Last updated: December 17. 2013 2:44PM
By - cberendt@civitasmedia.com



Chris Berendt/Sampson IndependentGarland town clerk Jennifer Gray and Commissioner S.J. Smith look over meeting documents. The town is expected to consider a number of items next month, including repairs to the Garland Community Center and a possible increase to the facility's rental fees.
Chris Berendt/Sampson IndependentGarland town clerk Jennifer Gray and Commissioner S.J. Smith look over meeting documents. The town is expected to consider a number of items next month, including repairs to the Garland Community Center and a possible increase to the facility's rental fees.
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GARLAND — Amid ongoing maintenance efforts and the desire to keep the building in good shape, town officials are discussing the possibility of increasing the rental fee at the Garland Community Center,


The town’s current rental fee, adopted in May 2012, is $50, with a $100 deposit. The bulk of any increase would go toward cleaning the building during and after the rental period, Mayor Winifred Murphy said. She asked the board to consider modifying the fee during a recent town meeting.


“I’d like you to start thinking about this. We’ve had a lot of maintenance to our buildings — to our Garland Community Building to our Garland Senior Center — and we’d like you to consider changing that fee to more than $50.”


Commissioner Haywood Johnson, who has been involved in some of the repairs, said he believed the town should increase its rental rate. Murphy noted that, when she was working with the local school system, those organizations that rented out school facilities would also have to pay for a custodian.


“So somebody is hired to actually clean up,” said the mayor. “It’s not left to the individual who is renting the facility, but someone on our staff would be paid to clean the facility to ensure it is up to standards, where we would like for it to be.”


She asked the board to consider hiring a custodian during the period the facility is being rented in order to keep the building looking good.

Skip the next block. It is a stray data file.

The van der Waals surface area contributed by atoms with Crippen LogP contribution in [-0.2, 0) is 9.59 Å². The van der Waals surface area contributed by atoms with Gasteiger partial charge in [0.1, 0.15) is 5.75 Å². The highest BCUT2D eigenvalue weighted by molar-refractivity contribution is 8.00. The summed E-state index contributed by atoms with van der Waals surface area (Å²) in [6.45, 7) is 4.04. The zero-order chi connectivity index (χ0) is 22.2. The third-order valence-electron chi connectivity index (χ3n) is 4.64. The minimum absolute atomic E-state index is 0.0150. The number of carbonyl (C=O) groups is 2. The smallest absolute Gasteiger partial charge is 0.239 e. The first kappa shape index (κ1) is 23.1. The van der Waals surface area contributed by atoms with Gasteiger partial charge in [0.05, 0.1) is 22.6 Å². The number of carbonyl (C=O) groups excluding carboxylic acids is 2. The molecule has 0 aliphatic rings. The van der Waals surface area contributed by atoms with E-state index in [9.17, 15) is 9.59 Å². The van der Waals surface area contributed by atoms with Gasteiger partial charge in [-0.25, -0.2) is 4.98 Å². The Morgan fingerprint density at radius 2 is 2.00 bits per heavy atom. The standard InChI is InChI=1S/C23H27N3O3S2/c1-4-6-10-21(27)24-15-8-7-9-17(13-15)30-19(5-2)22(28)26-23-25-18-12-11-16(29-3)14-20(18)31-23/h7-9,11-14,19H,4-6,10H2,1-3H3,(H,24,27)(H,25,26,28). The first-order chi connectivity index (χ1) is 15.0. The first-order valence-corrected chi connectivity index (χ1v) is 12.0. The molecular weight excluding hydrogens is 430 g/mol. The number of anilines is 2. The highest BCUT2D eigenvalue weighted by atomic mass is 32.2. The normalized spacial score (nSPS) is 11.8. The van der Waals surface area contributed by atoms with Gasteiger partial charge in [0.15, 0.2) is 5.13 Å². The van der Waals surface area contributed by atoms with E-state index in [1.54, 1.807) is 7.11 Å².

“I just wanted to bring this to (the board’s) attention so they can begin thinking about it before we bring it back up next time,” said Murphy. Additionally, she asked for the town board members to contemplate whether a separate charge should be assessed for those who use the kitchen.


As part of the ongoing maintenance Murphy alluded to, the town received a quote for replacement of the fire exit doors at the Garland Community Center. Town clerk Jennifer Gray said the quote was for $6,900 to replace the exit devices on three exterior doors, as well as replace the double doors in the main area that essentially breaks the building in half.


“What we’re looking at spending is about $6,900 to replace and repair the doors that we have in place now,” said Gray.


After brief consideration, the board decided to table upping the rental fees, as well as the possible expenditure to replace the exterior doors in favor of more discussion. A couple other issues were similarly tabled, to be the subject of talks in January.


‘One Call Now’


Issues dealing with how to continue and improve communication among town officials and with citizens were broached during the board’s recent meeting, but ultimately tabled for further discussion.


With newly-elected commissioners for the Garland Board of Commissioners now in place, and the board starting a new chapter, Murphy has preached the importance of communication amongst the board and citizen involvement in town matters for the town to be successful.


The Garland board will also be discussing further how to reach its citizens in a timely manner. Credits purchased as part of a calling system implemented for the town last year are about to run out, and town officials are expected to talk about the possibility of buying more credits.


“One Call Now,” is a one-call system that the town uses to communicate with its citizens in an expedient manner that previously required letters notifying residents of such things as town meetings, leaf and limb collection and other town events and related matters.


“We have about 600 credits left, which means we only have one call we can make between now and March,” said Murphy. “We do need to get more credits. I think we paid for 5,000 credits last March so we will need to look at either doing mailings and (paying for) postage or continue our calling system.”


In the past, N.C. STEP paid for the system, at a price tag of $795 for the 5,000 individual calls, to use it for disseminating information on N.C. STEP meetings and issues related to the grant program, as well as for the town. Murphy said to reach all Garland residents — the town has a population of 631 — it requires 325 calls.


“We can probably make a few calls to N.C. STEP leadership members and another call to all the citizens within the next month or so,” the mayor said.


Commissioner Ralph Smith made a motion to table the matter until the board’s January meeting, a motion that was seconded and approved unanimously.


Murphy also brought up the possibility of having what she called a “board symposium” in January, where the board could talk about best communication methods, receive training and talk about general town matters.


“We could do a communication symposium or anything else that (board members) would like to talk about at that time,” the mayor said. She asked the board for dates or whether they wanted to wait until next month. Commissioner Haywood Johnson made a motion for the latter, approved unanimously.


Chris Berendt can be reached at 910-592-8137 ext. 121 or via email at cberendt@civitasmedia.com.

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